Friday, December 27, 2013

January 2-6 Potentially Significant Winter Storm

There is the chance for a potential winter storm around the January 2-6 timeframe.

Model guidance has been firm on the idea of a strong storm system passing through Japan tomorrow morning, on December 27th. This is shown well by the ECMWF 500mb height anomaly projection for that timeframe above. If we utilize the correlation that states a storm in East Asia then results in a United States storm 6-10 days later, we find a potential winter storm hitting the nation around the January 2-6 timeframe.

Here is the 12z ECMWF 500mb vorticity forecast for January 4th, where we see two pieces of energy impacting different portions of the nation. There is energy coming down from Southwestern Canada, as well as a storm system over southern Texas and into northern Mexico. It seems to be that these two pieces of energy would be involved in this potential winter storm. If you have been watching the models, you will recall that the ECMWF showed a triple phase (three pieces of energy phasing/merging) that then created a monster storm system. While that storm was forecasted to occur in the outlined January 2-6 period, and it was deemed possible at the time, the ECMWF no longer shows such a solution, and the likelihood of such an event happening is low.

This is the ECMWF Pacific North American (PNA) index forecast. We can see that the PNA is projected to be negative for when the possible storm timeframe comes about.

During a negative PNA, we tend to see big high pressure form across the Gulf of Alaska. Because we have a big rise in height anomalies over that body of water, there is a response of a dropping in height anomalies over the West Coast, meaning stormy weather forms in that region, as the graphic above from NCSU illustrates. Thanks to that stormy weather in the West, high pressure likes to form in the Southeast, and the two arrows (which illustrate the wind pattern in the area) combine over the Plains to show the storm track of systems during a negative PNA. Now usually, negative PNA storms like to go up into the Plains because the Southeast ridge is usually very strong. In this case, however, the positive NAO helps to keep the overall atmospheric pattern very progressive, meaning we don't see any persistent high or low pressure systems in any given area. There is some conflict over the predicted phase of the PNA, with the NCEP Relative Measure of Predictability charts supporting a positive PNA, and the ECMWF forecast here going with a negative PNA. The vorticity chart further up on this post more resembles a positive PNA, but I guess this sort of variability is to be expected with the event still nearly 10 days away.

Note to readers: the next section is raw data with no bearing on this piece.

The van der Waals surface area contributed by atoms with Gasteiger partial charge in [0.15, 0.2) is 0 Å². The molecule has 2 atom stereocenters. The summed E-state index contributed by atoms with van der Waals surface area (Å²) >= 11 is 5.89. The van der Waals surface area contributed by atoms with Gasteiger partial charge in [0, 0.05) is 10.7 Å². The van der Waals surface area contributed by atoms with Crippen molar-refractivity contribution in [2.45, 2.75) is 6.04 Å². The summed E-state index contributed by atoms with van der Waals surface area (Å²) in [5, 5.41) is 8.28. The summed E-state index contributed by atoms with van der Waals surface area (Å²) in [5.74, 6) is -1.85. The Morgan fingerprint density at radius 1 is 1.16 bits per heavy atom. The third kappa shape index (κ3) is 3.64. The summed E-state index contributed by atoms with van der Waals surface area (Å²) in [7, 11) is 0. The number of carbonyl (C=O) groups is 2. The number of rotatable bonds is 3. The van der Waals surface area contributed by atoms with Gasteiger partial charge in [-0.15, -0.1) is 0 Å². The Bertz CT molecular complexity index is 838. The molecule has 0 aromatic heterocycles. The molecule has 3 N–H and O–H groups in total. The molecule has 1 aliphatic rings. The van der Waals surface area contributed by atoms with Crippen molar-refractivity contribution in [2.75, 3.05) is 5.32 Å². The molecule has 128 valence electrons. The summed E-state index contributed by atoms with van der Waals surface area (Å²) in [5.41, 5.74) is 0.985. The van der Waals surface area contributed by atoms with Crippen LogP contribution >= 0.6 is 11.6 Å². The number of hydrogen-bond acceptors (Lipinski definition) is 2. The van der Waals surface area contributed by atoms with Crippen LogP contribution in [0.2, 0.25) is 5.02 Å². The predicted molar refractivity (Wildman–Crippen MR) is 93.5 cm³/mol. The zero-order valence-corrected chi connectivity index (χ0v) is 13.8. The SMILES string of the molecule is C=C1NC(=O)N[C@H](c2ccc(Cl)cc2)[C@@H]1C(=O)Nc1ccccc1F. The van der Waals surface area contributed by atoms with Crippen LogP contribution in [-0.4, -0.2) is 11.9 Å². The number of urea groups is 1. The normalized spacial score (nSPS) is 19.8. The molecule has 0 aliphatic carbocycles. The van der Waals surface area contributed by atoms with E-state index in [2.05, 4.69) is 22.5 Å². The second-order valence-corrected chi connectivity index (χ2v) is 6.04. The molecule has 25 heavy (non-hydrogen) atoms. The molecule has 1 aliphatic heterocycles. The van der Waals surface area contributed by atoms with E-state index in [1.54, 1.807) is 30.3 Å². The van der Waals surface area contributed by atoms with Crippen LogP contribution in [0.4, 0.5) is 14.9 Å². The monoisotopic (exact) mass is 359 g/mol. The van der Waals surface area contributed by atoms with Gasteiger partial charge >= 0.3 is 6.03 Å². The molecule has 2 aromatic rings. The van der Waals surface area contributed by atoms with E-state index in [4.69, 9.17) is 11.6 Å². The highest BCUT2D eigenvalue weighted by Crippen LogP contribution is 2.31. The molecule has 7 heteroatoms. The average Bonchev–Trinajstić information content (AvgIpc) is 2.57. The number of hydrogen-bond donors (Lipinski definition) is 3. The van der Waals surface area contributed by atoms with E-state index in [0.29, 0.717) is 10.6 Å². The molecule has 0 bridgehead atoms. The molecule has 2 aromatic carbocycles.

Forecasts for the North Atlantic Oscillation (NAO) are also a bit messy, most likely due to the impending weather pattern shift. The GFS Ensemble set shows the NAO descending from its moderate positive state to a more neutral position by the time January 2nd rolls around. From there, the ensemble mean takes the NAO back into weak positive territory, and I actually think we see an intensification of the positive NAO more than what is forecasted for the 2nd and 3rd. A piece of the polar vortex will be rather close to Greenland, and it's possible that the ensembles are underestimating the +NAO that will arise as a result.

Regardless of how these teleconnections end up, let's go ahead on the basis that the ECMWF will be correct in its 500mb vorticity forecast above. The model doesn't really phase the two systems together in the vorticity forecast above (though on the most recent run, it nearly does-- remember I made this post last night to be released today), and I don't think that lack of phasing is correct. Based on the seemingly-positive PNA, I would expect the Canadian energy to dive further south and at least come close to interacting with the southern energy. As far as the iffy NAO, the chart immediately above suggests a weak positive NAO or neutral NAO, but some 500mb charts I looked over hinted at more of a negative NAO, further adding to the confusion. I'm not ready to say if this storm will definitely cut north to ride the East Coast, but I do feel comfortable saying that there does look to be a chance for a potentially significant winter storm during this timeframe. Until we know more details on teleconnections, we won't know much more on track.


1 comment:

Anonymous said...

Is this the same system that looks to be headed for eastern VA and NC?